The goal of early recognition of BE is to facilitate timely and appropriate interventions aimed at reducing the incidence and mortality associated with EAC.14 The current guidelines from the American College of Gastroenterology for surveillance of patients with BE suggest yearly endoscopy with biopsies.17 If 2 consecutive yearly endoscopies demonstrate no dysplasia, the interval between surveillance can be increased to every 3 years. Patients with lowgrade dysplasia should continue to have annual endoscopy, and patients with high-grade dysplasia should have surveillance performed every 3 months, as well as undergo either surgical or endoscopic intervention.17 Unfortunately, very little evidence exists at this time to suggest this surveillance is associated with significant benefits to the patient, and long-term prospective studies are needed.14,16,17

The practicality of surveillance is influenced by cost, sampling error in tissue acquisition during biopsy, and differing pathologic interpretations of samples.16,17 Although preventive pharmacotherapy in those patients at risk is key, a number of patients with GERD will still progress to BE.

Gastric Acid Reduction Therapy
Clinical data suggest gastric acid is an important etiologic factor in the pathogenesis of BE, and thus, it should come as no surprise that the management of patients with BE involves similar principles to the treatment of patients who have reflux without BE. In patients with BE, the goal of pharmacologic gastric acid reduction therapy is to control reflux symptoms.17 Therapy is indicated in all patients with BE who have GERD symptoms or erosive esophagitis.17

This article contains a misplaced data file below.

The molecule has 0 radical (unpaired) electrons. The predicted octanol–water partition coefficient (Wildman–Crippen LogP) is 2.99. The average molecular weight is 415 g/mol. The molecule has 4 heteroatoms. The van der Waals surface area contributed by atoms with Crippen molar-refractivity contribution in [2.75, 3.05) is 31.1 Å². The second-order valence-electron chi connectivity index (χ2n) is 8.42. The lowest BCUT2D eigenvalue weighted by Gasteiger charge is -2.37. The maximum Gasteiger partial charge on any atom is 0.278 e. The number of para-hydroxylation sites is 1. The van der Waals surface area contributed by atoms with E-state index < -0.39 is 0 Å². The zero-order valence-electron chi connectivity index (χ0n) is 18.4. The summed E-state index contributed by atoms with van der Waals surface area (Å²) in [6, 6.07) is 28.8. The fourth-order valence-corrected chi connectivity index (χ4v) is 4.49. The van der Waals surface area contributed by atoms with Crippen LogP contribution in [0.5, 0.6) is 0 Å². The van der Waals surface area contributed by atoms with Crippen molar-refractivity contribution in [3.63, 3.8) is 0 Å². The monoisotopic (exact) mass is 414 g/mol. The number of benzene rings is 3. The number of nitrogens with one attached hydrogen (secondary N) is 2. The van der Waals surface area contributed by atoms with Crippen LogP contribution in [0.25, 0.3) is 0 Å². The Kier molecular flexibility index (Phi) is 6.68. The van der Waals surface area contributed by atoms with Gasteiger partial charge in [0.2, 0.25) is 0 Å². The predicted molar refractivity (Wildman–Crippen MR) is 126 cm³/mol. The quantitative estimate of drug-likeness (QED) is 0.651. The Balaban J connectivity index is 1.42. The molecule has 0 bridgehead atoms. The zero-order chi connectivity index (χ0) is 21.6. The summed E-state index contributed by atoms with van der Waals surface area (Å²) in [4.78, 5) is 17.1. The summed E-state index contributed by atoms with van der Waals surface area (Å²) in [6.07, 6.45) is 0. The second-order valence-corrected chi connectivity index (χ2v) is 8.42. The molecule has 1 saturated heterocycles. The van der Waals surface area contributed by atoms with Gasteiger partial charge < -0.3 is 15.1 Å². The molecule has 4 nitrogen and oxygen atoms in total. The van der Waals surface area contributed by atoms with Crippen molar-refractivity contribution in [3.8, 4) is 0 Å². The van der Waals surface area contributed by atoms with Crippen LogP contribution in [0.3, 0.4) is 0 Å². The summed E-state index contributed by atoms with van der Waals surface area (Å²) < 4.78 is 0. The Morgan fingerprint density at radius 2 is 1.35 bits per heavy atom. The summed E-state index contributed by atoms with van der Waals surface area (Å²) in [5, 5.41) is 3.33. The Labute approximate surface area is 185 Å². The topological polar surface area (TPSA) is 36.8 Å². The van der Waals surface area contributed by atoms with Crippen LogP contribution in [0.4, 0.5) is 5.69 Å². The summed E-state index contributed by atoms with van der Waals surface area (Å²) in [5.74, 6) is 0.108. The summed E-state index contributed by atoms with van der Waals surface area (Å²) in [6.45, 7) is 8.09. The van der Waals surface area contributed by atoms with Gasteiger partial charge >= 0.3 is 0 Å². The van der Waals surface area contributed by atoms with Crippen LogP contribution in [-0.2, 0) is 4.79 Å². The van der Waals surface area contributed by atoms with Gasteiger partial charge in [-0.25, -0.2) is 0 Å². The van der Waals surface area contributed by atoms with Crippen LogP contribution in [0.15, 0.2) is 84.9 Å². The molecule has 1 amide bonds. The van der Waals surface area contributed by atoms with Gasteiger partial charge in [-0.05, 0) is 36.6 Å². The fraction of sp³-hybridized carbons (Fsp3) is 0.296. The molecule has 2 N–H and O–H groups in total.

Proton pump inhibitors (PPIs) are the mainstay of therapy as they provide superior heartburn relief, prevent stricture formation, and are more effective and quicker at healing esophagitis and esophageal ulcers than histamine 2-receptor antagonists (H2RAs).18 Additional benefits of PPIs include the reduction of esophageal inflammation and the potential promotion of BE regression, whereas H2RAs have not been associated with this regression.6,18 Data from several studies suggest that PPI therapy significantly reduces the likelihood of developing dysplasia, compared with no therapy or H2RA therapy. 19,20 These data provide a rationale for treating even asymptomatic BE patients with a PPI.

Conventional-dose gastric acid reduction therapy with PPIs reduces, but may not eliminate, gastric acid secretion in patients with BE. Twice-daily dosing may be necessary in a subgroup of patients. This aggressive gastric acid reduction therapy can cause partial regression of the specialized intestinal metaplasia in BE, and most patients treated with PPIs develop islands of squamous epithelium within their metaplastic columnar lining.21,22 The caveat to these early data suggests that only with complete acid suppression (intraesophageal pH of <4), is this theoretical benefit obtained.6 Recent evidence suggests that up to 80% of patients who are rendered asymptomatic with PPI therapy, and are then monitored with 24-hour esophageal pH testing, continue to have abnormal esophageal acid exposure, especially at night.23 It is not clear that this apparent regression demonstrated with PPIs is beneficial or associated with a reduction in cancer, as some studies have confirmed the presence of underlying intestinal metaplasia when the squamous epithelium is biopsied.6